It is said that the best simulation games are those in which the little details make all the difference. In the case of the aforementioned simulators these details come in the form of the many problems relating to airport logistics and management that may escape the general public but which must be understood if the player is to succeed in the game. One example of this is that airport management has to sign contracts with the airlines – these may request a range of services relating to timetables, fingers, boarding gate personnel, etc. – and prices may vary according to congestion, compliance ratios and so forth. Airline companies can vary from large corporations to small operators, and strategic decisions that must be taken include selecting the most suitable contracts, depending on the type of airport, and designing buildings with the most profitable airlines in mind.
The simulated characters in these virtual airports include both passengers and ground staff, all of whom possess behavioural patterns that are intended to simulate real life examples. In other words passengers complain when they can’t find a certain shop, or if the queues are too long, or if the luggage takes too long to appear. There are first- and tourist-class passengers, and ideally there should be separate queues, and maybe even a VIP lounge. Airport employees appear in a number of roles, including ramp operators, ground staff and cleaning, retail and security personnel, among others. As part of the simulation, these people must interact with the passengers, and the game designers have endowed them with variable levels of sympathy, stress and trustworthiness, aspects that usually depend on the time of day or the intensity of their work load. Airport CEO even requires that you contract a human resources team and an accounting team once the business reaches a certain degree of complexity.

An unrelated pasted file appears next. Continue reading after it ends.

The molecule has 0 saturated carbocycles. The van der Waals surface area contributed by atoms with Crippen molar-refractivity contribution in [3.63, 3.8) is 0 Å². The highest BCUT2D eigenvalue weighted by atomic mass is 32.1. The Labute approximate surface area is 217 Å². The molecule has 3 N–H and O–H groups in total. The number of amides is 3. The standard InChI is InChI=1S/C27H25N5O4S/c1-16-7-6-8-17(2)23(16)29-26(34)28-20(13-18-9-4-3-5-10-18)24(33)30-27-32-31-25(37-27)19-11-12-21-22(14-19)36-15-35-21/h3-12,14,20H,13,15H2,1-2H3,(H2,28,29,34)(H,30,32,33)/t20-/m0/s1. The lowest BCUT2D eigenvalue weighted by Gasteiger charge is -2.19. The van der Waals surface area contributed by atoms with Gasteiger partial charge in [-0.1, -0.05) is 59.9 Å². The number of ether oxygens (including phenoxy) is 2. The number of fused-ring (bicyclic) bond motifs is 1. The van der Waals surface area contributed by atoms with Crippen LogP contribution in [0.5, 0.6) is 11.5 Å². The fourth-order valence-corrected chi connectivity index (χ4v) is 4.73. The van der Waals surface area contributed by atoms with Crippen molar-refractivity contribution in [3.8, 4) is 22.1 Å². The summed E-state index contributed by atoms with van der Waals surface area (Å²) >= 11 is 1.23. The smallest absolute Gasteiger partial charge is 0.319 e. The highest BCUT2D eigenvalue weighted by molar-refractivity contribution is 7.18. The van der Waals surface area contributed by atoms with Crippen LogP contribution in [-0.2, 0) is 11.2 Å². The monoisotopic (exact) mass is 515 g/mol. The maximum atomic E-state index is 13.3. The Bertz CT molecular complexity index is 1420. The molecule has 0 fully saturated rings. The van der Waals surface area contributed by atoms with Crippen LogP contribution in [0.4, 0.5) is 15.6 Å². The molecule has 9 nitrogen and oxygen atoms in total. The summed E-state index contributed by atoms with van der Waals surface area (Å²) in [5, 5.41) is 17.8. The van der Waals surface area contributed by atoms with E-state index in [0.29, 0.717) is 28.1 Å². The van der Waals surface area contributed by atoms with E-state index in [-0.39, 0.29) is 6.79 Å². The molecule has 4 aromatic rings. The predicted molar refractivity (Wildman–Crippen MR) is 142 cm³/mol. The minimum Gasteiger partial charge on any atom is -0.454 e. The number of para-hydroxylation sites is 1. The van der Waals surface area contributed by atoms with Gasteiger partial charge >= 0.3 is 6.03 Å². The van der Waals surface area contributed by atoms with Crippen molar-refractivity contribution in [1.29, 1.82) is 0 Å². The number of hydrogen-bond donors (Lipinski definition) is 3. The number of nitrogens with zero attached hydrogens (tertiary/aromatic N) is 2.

More than just runways
The design of the airport infrastructure entails more than just runways and terminals, though these are often the only elements the player sees. Ideally the design will also include auxiliary taxiways, control towers and service corridors. Then there are many vehicles to consider, apart from the airplanes, such as passenger transport, luggage and catering trucks, fire-fighting and emergency service vehicles, etc., all of which must have their own parking and refuelling areas. Inside the buildings it is important to differentiate areas by using partitions, ensure everything is properly signposted (or passengers will get lost) and that passengers cannot enter or exit without passing through security or customs control. The number of control points must also gauged so that circulation of passengers is fluid, without interminable queues.
As with other simulation games, there are two play modes: Competitive, where the player begins with a specific budget, and Fun, where the player has unlimited funds and it is far easier to experiment. In addition to the game itself, there are also «community forums» where players exchange experiences, recommendations and tricks. As is often the case with this type of software, its uses extend beyond mere entertainment, one of the principal virtues of the game being that it offers an introduction to business concepts, training using easy-to-understand visual examples, and the opportunity to experiment with new ideas. The saying «the best way to learn is by playing» never rang more true.